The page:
Your net working capital (NWC) describes the funds available to your business. It is the combination of all assets and payments your business has collected minus any owed debts or liabilities. Understanding this calculation is important because it helps you better grasp the performance of your business and the assets you have available to grow your organization.

There are a few net working capital formulas you can use depending on your goal with the final figure.

  • Total current assets - total current liabilities
  • Total current assets (without cash) - total current liabilities (without debts)
  • Total inventory + accounts receivable - accounts payable

Each calculation will provide you with slightly different pictures of your business's working capital. Brands might use the calculation of their working capital to track the impact of changes to business factors, such as their inventory or accounts receivable.

Many organizations also see the importance of calculating the net working capital ratio. This ratio also provides a helpful metric to look at the financial health of your business. It's calculated by dividing the total current assets by the total current liabilities. Determining how a current ratio for your company compares to others in the industry can help you with working capital management and gauge your spending and revenue.

To help businesses manage their accounting processes, Skynova offers accounting software that makes it easy to track the flow of money. Particularly for small businesses that might not have a separate accounting team, this software simplifies the process of tracking finances and understanding the full financial standing of your company.

To effectively run your business, you need to understand the value of the net working capital calculation and how it impacts your company's ability to grow and plan. Let's explore the scope of this accounting figure.

Understanding Networking Capital's Importance

As a business owner, you want to make sure you know your net working capital because that number tells you whether you have the money to meet your current financial obligations. It will also tell you if you have enough funds to invest in business growth.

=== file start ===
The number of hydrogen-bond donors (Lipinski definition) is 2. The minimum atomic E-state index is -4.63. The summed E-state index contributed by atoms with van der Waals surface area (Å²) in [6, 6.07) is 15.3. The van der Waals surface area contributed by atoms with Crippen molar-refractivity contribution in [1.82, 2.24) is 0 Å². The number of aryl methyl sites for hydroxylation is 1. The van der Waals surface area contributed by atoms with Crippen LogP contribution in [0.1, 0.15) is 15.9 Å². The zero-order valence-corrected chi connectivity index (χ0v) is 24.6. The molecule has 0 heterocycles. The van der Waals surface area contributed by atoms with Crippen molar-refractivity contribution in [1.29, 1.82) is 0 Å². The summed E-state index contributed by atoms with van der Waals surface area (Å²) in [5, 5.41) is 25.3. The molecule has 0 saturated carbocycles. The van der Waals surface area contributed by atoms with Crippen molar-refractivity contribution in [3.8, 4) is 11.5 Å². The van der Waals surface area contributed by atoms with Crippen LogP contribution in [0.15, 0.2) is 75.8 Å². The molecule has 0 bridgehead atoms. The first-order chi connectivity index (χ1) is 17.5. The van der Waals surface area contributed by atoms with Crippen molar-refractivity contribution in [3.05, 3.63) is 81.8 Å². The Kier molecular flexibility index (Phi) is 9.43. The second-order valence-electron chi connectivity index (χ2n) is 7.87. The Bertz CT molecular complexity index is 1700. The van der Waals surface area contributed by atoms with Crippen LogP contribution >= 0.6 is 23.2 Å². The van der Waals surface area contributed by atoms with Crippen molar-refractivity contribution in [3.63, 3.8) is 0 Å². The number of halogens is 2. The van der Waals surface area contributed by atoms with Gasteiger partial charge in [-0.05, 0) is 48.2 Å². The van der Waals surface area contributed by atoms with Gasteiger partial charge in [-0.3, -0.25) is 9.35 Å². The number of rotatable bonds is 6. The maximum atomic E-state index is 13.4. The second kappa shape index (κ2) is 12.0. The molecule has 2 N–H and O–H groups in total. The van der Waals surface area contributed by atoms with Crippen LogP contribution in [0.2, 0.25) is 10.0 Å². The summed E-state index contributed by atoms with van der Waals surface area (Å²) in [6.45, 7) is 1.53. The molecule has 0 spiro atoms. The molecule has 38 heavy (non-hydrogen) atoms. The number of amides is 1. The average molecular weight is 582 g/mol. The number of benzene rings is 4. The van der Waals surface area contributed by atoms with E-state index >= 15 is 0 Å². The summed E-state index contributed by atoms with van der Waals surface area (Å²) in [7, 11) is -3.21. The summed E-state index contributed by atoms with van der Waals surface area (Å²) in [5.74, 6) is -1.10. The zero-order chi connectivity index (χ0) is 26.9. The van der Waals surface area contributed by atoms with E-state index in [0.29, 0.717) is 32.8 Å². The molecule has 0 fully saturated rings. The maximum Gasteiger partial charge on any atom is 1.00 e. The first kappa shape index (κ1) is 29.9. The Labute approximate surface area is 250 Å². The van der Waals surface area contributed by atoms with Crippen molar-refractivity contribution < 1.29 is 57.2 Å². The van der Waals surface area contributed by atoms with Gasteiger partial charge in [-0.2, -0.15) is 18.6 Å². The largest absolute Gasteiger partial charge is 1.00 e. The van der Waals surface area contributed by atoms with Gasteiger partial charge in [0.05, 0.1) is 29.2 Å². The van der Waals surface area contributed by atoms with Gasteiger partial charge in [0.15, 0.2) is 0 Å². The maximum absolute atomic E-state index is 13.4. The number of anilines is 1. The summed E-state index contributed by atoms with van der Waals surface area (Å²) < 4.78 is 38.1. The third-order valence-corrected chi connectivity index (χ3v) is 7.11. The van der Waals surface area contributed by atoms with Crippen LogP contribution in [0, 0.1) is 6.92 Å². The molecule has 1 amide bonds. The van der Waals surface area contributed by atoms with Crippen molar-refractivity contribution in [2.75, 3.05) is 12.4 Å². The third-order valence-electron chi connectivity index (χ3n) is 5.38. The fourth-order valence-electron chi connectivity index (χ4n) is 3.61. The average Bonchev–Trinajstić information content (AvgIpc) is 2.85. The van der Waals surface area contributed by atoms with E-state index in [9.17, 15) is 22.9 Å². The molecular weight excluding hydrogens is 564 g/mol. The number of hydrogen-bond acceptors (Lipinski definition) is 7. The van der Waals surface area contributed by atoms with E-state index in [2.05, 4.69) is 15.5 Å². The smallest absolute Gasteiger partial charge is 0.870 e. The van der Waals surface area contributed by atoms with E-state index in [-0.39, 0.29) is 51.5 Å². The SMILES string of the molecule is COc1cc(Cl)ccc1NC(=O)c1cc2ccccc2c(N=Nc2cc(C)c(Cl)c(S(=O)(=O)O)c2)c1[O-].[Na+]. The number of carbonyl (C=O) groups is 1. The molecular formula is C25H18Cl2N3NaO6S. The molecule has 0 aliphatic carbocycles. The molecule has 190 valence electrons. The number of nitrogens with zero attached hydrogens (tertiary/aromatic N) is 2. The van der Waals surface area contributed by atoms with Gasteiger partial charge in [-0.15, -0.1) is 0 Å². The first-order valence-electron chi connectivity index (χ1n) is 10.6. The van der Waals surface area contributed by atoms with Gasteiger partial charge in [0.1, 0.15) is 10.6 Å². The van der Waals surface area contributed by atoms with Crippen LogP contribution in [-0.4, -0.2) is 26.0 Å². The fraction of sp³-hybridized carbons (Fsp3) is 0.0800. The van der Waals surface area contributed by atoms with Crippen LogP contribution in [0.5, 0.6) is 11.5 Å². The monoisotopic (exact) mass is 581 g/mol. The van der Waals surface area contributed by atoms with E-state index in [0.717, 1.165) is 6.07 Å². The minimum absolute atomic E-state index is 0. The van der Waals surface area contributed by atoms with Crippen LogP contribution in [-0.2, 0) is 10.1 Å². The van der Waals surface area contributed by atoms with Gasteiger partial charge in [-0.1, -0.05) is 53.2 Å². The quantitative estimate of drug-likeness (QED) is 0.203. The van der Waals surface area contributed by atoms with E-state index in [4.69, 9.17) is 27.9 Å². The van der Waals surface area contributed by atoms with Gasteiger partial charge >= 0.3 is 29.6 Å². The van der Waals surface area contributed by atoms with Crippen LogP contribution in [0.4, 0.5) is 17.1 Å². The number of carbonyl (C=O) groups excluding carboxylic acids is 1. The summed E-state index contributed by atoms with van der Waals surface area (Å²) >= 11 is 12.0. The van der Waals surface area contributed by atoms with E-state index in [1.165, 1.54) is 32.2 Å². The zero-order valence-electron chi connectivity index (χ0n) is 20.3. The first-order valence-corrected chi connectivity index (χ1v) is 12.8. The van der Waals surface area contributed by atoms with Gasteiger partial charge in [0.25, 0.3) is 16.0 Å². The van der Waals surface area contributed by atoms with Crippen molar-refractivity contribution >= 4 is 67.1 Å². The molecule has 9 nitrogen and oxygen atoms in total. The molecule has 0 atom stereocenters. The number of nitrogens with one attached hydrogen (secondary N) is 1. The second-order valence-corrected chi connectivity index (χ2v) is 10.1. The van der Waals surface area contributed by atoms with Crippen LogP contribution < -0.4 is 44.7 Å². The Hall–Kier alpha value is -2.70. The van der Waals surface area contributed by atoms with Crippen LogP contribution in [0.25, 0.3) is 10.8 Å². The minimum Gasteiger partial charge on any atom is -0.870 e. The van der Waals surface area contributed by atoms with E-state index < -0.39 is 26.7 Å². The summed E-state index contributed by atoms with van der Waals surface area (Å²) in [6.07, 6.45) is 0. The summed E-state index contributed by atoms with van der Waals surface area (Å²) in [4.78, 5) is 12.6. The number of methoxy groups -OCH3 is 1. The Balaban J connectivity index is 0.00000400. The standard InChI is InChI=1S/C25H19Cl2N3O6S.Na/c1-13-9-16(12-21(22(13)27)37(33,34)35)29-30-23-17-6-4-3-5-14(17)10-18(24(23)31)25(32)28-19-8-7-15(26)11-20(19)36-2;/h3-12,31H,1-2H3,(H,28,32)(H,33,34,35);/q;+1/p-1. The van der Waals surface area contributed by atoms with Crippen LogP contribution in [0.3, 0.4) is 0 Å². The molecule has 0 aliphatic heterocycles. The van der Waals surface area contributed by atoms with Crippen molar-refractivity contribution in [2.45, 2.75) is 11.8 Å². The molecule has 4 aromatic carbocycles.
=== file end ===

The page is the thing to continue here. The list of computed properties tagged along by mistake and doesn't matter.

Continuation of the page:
For example, if you calculate your net working capital and find that you have working capital of $50,000, you may be able to use some of that money to invest in a new software program or hire an independent contractor to help manage tasks. On the other hand, if you learn that you have a negative working capital, you know you don't have enough to cover your obligations. You might need to consider a business loan or other business practices to get your company back in shape.

To calculate your net working capital, you'll need to include a few important line items from your balance sheet.

What Does Net Working Capital Include?

Since a calculation of your net working capital tells you the liquidity of your company, you need to subtract your current liabilities from your current assets. Bring your balance sheets and other accounting information together to run this equation.

Current Assets

Your company's current assets consist of everything that your company owns that could potentially be liquidated within a year, particularly short-term liquidity. Your inventory can be sold, your accounts receivable can be paid, and you can access any investments or cash equivalents you made with your business. For example, some people have business money market accounts. Finally, consider any cash that you have for your organization.

You will want to add these sources together to determine your current assets. This will be the first part of the equation.

Current Liabilities

Next, add together the different liabilities you have. Your liabilities are everything that you will have to pay within the next year. Gather your business's financial statements to better understand your liabilities. Common sources of liability include:

  • Business or real estate loan payments
  • Accounts payable
  • Payroll
  • Utilities
  • Business credit cards

All of this information will comprise your current liabilities. Since you owe this money to people outside your business, you don't want to include this money when considering the amount of revenue you have to run your business.